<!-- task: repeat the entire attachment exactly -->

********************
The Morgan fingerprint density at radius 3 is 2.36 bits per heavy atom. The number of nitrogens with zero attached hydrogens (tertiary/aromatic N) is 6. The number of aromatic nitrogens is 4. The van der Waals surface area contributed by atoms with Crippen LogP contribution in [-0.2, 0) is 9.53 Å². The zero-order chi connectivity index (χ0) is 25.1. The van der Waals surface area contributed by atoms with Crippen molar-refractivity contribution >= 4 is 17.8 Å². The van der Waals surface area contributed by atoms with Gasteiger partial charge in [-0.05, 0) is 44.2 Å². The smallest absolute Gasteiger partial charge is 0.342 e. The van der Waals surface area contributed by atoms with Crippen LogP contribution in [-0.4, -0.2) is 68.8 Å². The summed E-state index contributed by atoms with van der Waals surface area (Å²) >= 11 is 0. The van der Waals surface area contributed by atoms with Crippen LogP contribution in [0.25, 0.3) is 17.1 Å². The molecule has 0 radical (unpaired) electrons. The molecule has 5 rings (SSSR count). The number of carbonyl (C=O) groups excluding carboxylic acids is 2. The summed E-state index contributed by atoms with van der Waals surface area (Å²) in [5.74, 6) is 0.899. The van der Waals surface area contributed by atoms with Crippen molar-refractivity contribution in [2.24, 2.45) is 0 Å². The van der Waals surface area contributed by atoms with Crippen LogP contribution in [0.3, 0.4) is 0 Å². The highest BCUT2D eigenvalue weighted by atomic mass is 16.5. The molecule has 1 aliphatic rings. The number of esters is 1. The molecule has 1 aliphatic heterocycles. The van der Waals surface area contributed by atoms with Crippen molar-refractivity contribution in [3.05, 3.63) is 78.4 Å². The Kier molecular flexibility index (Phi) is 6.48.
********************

The Morgan fingerprint density at radius 3 is 2.36 bits per heavy atom. The number of nitrogens with zero attached hydrogens (tertiary/aromatic N) is 6. The number of aromatic nitrogens is 4. The van der Waals surface area contributed by atoms with Crippen LogP contribution in [-0.2, 0) is 9.53 Å². The zero-order chi connectivity index (χ0) is 25.1. The van der Waals surface area contributed by atoms with Crippen molar-refractivity contribution >= 4 is 17.8 Å². The van der Waals surface area contributed by atoms with Gasteiger partial charge in [-0.05, 0) is 44.2 Å². The smallest absolute Gasteiger partial charge is 0.342 e. The van der Waals surface area contributed by atoms with Crippen LogP contribution in [-0.4, -0.2) is 68.8 Å². The summed E-state index contributed by atoms with van der Waals surface area (Å²) >= 11 is 0. The van der Waals surface area contributed by atoms with Crippen LogP contribution in [0.25, 0.3) is 17.1 Å². The molecule has 0 radical (unpaired) electrons. The molecule has 5 rings (SSSR count). The number of carbonyl (C=O) groups excluding carboxylic acids is 2. The summed E-state index contributed by atoms with van der Waals surface area (Å²) in [5.74, 6) is 0.899. The van der Waals surface area contributed by atoms with Crippen molar-refractivity contribution in [2.24, 2.45) is 0 Å². The van der Waals surface area contributed by atoms with Crippen LogP contribution in [0.3, 0.4) is 0 Å². The highest BCUT2D eigenvalue weighted by atomic mass is 16.5. The molecule has 1 aliphatic rings. The number of esters is 1. The molecule has 1 aliphatic heterocycles. The van der Waals surface area contributed by atoms with Crippen molar-refractivity contribution in [3.05, 3.63) is 78.4 Å². The Kier molecular flexibility index (Phi) is 6.48.